If someone has done something wrong, it’s right to want justice to be done. But I should long that the punishment be borne not by them, but by Jesus. If I’m longing for it to be borne by them then my anger is probably sinful — motivated by a desire for revenge.

        Thanks for raising such good questions, Jim, and for sharing your wisdom.

        In Christ,

        Steve Fuller

    • Steve Fuller says:

      Well said, Jim. And I agree that we must live life with emotions fully engaged. We must not squelch or stuff our feelings.

      At the same time (as you said) God’s Word does command us to feel some things and not feel others.

      As strange as that sounds, it’s good news. Because it means we can come to God as we really are, admitting and when necessary confessing our feelings, and know that as we pray over His promises the Holy Spirit will change our feelings in His perfect time.

      Thanks for sharing your insights, Him.

  4. Jim says:

    Does the Bible command us to not feel anger?

    • Steve Fuller says:

      Good question, Jim. I lean towards answering Yes for the following reasons –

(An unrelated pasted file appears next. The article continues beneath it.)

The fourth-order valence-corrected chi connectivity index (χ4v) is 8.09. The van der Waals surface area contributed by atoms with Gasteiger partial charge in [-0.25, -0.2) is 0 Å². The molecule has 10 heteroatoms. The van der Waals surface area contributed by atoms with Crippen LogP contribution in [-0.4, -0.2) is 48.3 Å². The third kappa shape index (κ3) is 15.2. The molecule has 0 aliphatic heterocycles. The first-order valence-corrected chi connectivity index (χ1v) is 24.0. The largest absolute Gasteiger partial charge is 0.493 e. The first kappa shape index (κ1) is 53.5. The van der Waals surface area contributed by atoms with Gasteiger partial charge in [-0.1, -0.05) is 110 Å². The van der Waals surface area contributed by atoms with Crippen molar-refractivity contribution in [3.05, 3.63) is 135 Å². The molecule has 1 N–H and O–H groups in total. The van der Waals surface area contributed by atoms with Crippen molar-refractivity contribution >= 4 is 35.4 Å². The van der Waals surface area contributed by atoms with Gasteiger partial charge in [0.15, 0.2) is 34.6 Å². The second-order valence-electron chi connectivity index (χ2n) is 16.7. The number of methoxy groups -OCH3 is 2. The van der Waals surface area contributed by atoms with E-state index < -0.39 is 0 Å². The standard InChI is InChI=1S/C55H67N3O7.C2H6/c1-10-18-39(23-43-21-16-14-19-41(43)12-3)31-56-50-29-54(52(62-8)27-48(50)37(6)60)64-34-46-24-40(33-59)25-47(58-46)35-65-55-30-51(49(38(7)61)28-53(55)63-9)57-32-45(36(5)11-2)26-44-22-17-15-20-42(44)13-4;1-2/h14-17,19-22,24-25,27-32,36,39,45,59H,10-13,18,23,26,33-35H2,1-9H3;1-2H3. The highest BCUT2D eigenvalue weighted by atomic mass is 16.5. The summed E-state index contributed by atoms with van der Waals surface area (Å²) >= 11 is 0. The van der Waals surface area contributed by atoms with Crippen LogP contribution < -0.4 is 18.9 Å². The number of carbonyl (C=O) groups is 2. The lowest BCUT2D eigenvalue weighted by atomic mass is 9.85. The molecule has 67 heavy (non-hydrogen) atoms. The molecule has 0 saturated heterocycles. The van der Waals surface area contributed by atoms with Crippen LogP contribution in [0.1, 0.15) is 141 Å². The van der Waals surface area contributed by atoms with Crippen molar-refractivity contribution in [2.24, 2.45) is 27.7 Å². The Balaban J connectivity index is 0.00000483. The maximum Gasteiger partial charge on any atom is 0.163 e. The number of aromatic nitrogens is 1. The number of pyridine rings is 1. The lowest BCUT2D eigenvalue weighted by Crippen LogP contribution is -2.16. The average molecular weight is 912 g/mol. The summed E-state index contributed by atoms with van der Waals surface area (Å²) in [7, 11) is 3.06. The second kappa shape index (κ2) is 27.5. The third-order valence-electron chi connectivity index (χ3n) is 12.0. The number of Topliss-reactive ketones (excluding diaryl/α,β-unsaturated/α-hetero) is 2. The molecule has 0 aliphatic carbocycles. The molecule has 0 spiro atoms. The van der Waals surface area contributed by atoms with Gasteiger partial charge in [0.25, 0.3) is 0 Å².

1. In Eph 4:31 Paul has no problem saying “let all bitterness and wrath and anger … be put away from you.” That word “all” makes it sound like there’s no sort of anger or wrath that we ought to feel.

      2. In Col 3:8 Paul commands us to “put them all away: anger, wrath,” etc. Again, here’s a blanket prohibition against anger in general.

      3. In Matt 5:22 Jesus says “that everyone who is angry with his brother will be liable to judgment.” Again, a blanket prohibition without any qualifications.

      But then what about Eph 4:26 where Paul says “be angry, and do not sin.” Paul is here quoting from Psa 4:6 — and the Hebrew there *could* be taken as “if you get angry, don’t sin.” Which would mean — immediately discern if your anger is righteous or unrighteous, and deal with it appropriately.

      Otherwise, we’ve got to figure out why in v.26 Paul commands anger while in v.31 he prohibits all anger.

      Then there’s the fact that some anger is righteous. Which the Bible would certainly not prohibit.

      So — it seems to me that there’s two kinds of anger — righteous and unrighteous. Which means that when I find myself angry, I need to check my heart, and put to death any part that’s unrighteous.

      Steve